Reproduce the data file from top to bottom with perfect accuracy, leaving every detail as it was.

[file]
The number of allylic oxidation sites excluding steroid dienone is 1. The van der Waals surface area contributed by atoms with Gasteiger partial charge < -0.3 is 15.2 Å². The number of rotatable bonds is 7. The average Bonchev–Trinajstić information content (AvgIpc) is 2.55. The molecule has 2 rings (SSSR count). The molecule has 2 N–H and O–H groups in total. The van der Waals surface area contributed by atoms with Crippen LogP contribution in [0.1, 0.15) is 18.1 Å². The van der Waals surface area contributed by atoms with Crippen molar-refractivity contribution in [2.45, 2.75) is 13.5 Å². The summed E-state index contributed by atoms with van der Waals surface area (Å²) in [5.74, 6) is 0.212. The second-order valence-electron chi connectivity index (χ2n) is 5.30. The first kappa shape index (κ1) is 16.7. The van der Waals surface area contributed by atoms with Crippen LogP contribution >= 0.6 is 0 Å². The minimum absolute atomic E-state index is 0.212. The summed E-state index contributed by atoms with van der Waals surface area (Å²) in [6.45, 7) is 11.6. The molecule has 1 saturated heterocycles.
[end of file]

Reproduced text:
The number of allylic oxidation sites excluding steroid dienone is 1. The van der Waals surface area contributed by atoms with Gasteiger partial charge < -0.3 is 15.2 Å². The number of rotatable bonds is 7. The average Bonchev–Trinajstić information content (AvgIpc) is 2.55. The molecule has 2 rings (SSSR count). The molecule has 2 N–H and O–H groups in total. The van der Waals surface area contributed by atoms with Crippen LogP contribution in [0.1, 0.15) is 18.1 Å². The van der Waals surface area contributed by atoms with Crippen molar-refractivity contribution in [2.45, 2.75) is 13.5 Å². The summed E-state index contributed by atoms with van der Waals surface area (Å²) in [5.74, 6) is 0.212. The second-order valence-electron chi connectivity index (χ2n) is 5.30. The first kappa shape index (κ1) is 16.7. The van der Waals surface area contributed by atoms with Crippen LogP contribution >= 0.6 is 0 Å². The minimum absolute atomic E-state index is 0.212. The summed E-state index contributed by atoms with van der Waals surface area (Å²) in [6.45, 7) is 11.6. The molecule has 1 saturated heterocycles.